Wednesday, May 25, 2016

Blood Oil and free markets

In last week's episode of EconTalk, Russ Robert's interviewed Leif Wenar on his new book, Blood Oil, about the impact of resource trade with tyrants and despots. Wenar argues that the current trade in natural resources, particularly oil, is not a true free-market economy because free markets depend on values such as private property. As Wenar points out, if I took over a corner gas station by force no one would suggest that I had the right to then sell the oil owned by that corner station because I don't actually own those resources. When we trade for natural resources with nations run by despots who separate their state's resources from their citizens--Saudi Arabia, Russia and Equatorial Guinea receive some analysis in the interview as different ways of doing the same thing--we are engaging in an unjust system which rewards pirates who steal resources from their rightful owners and corrupt the market.

Robert's is deeply impacted by Wenar's argument, but brings up concerns about both Wenar's somewhat interventionist-sounding plea that the government ban trade with such despots, pointing out that the criteria for a despot are somewhat subjective: why should we attack Equatorial Guinea's leader's savage exploitation of oil while ignoring China's more mild exploitation of labor? Wenar's main argument is that, while labor exploitation is bad, natural resources present something of a unique case. His arguments for this are good, but I would suggest a couple of critiques of both Wenar's solutions, and Robert's concerns:

First, I'd recommend that, rather than seeking to establish an objective criteria for how much despotism is too much despotism (at which point government sanctions need to take over), we would be wiser to mandate transparency: let the public know what they're buying (i.e. gas stations post what percentage of their oil is purchased from what market - Wenar intends to begin posting such data to his website in the near future).

Second, and this plays into the first answer: we need to acknowledge that there is a spectrum between despotism and ideal economic freedom: Robert's point about how to decide that Equatorial Guinea is too despotic but China is okay can be extrapolated to point out that the US isn't perfect in economic freedom, but it's a lot better than Equatorial Guinea. We need to avoid making the perfect the enemy of the good: by not regulating the outcome but requiring transparency from merchants the public can exercise subjective judgement about how much encroachment is too much, and the market can work against truly despotic situations like Saudi Arabia and Equatorial Guinea while exercising more caution in our treatment of China or the US.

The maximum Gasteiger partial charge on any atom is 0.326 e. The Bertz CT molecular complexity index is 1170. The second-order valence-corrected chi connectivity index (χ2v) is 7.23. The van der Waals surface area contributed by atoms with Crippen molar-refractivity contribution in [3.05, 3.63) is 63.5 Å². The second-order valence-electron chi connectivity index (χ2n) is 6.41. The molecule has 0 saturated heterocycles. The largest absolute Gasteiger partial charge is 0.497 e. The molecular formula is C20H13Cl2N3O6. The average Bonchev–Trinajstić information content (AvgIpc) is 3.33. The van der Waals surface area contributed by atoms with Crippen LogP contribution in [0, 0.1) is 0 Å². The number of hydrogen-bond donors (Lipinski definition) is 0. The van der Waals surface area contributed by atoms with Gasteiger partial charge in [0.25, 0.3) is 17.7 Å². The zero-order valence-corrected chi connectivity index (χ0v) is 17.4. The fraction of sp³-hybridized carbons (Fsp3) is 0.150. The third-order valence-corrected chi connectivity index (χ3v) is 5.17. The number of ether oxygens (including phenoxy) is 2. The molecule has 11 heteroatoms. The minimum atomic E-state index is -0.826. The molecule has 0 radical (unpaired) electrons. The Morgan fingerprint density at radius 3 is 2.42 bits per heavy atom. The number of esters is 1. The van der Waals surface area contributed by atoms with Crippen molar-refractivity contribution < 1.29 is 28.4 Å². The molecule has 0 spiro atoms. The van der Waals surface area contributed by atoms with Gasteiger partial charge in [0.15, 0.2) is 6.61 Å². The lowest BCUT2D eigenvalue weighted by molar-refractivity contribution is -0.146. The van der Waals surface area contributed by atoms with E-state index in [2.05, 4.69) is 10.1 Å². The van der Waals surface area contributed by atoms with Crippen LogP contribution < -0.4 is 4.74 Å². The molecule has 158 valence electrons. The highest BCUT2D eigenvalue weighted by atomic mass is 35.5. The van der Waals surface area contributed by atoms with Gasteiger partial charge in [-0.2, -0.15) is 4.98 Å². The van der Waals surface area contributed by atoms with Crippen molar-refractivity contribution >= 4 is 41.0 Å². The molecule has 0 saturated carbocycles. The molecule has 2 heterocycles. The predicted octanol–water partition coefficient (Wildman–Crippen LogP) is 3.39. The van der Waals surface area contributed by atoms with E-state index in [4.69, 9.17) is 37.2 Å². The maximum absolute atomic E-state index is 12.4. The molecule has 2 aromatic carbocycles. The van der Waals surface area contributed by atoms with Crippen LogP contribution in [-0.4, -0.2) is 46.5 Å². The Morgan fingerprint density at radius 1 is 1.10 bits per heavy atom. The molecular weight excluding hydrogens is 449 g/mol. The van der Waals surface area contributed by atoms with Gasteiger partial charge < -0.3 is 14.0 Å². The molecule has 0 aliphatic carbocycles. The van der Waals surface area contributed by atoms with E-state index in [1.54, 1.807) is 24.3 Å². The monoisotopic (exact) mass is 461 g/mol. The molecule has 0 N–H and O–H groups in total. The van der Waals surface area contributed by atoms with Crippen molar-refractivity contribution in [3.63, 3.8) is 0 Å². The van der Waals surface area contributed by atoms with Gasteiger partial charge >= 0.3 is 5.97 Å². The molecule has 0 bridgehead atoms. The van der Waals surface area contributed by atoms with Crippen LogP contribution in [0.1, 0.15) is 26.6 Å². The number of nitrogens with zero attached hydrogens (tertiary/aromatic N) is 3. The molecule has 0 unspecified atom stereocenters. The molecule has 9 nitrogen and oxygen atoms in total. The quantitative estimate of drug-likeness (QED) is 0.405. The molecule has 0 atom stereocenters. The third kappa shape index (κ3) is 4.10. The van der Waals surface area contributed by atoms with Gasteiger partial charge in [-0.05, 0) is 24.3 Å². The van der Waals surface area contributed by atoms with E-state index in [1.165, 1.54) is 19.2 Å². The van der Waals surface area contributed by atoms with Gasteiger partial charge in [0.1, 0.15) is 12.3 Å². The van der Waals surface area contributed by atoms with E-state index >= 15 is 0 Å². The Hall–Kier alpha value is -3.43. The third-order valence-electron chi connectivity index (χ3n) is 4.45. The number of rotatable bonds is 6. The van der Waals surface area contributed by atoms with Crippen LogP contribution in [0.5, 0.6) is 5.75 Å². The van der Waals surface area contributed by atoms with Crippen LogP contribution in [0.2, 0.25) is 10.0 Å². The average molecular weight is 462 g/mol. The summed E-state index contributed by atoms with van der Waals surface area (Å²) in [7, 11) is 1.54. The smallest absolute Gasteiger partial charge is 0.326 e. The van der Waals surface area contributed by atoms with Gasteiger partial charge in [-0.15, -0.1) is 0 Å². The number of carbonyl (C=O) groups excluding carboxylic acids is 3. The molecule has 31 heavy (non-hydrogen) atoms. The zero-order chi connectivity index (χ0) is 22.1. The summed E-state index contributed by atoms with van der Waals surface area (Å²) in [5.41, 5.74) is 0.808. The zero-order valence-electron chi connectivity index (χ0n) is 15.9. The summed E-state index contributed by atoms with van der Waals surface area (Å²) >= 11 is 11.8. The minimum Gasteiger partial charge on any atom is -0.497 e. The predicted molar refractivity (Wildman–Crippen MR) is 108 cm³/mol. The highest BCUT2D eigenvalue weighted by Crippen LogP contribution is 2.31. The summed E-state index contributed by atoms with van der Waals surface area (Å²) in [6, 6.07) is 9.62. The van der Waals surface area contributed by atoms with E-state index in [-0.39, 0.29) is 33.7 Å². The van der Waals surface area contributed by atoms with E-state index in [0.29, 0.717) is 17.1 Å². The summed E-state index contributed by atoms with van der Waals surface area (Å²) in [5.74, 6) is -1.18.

Wednesday, May 11, 2016

Marriage and community in Brooklyn

Abby and I watched Brooklyn last night (a really great film, by the way) and, maybe because I preached on marriage last Sunday, it made me think about the importance of the community in a marriage: we make vows before witnesses because our feelings are remarkably fickle as a means of keeping us true to vows--which are actually the means of keeping us "happy" in the older and fuller sense of the word: fully flourishing. 

[Spoiler alert!] Eilis Lacey and Tony Fiorello took vows in private; she loves him, is most happy with him, should be with him; but when she goes back to Enniscorthy, (Ireland,) to visit her mother she has community pressure to accept Jim Farrell's pursuit of her, take Rose’s old job, and have the local version of the “good life” she may have desired growing up. She hasn’t said she’s married at first because she doesn’t want to let people down: there was to be a public wedding at some future time, maybe when more family could be involved, so she keeps the marriage secret, and the community works against it since they don’t know about it. When Ms. Kelly confronts her about the one shred of community involvement in the wedding (Kelly is distantly connected to the family Eilis and Tony randomly bumped into at the Brooklyn court house) the community does its work [in a way this is like Smith’s invisible hand] even though the connection was so tenuous and the intentions of the person who was the actual instrument were not honorable. Eilis’s declaration “I’m Eilis Fiorello” places her back in her correct place in the universe again; publicly the wife of the husband she loves, bound back to the new home she has made in Brooklyn… 

(The fact that Tony’s family’s plan is to build a neighborhood on Long Island and extricate themselves from the community they are part of and settle in a place that requires ridiculous amounts of infrastructure to maintain, and where there is no community to join seems to actually break the continuity of the narrative since it means their goal is really to escape Brooklyn; but the film is putting authenticity over narrative on this point since it’s a historically accurate—if ultimately unhelpful—goal.)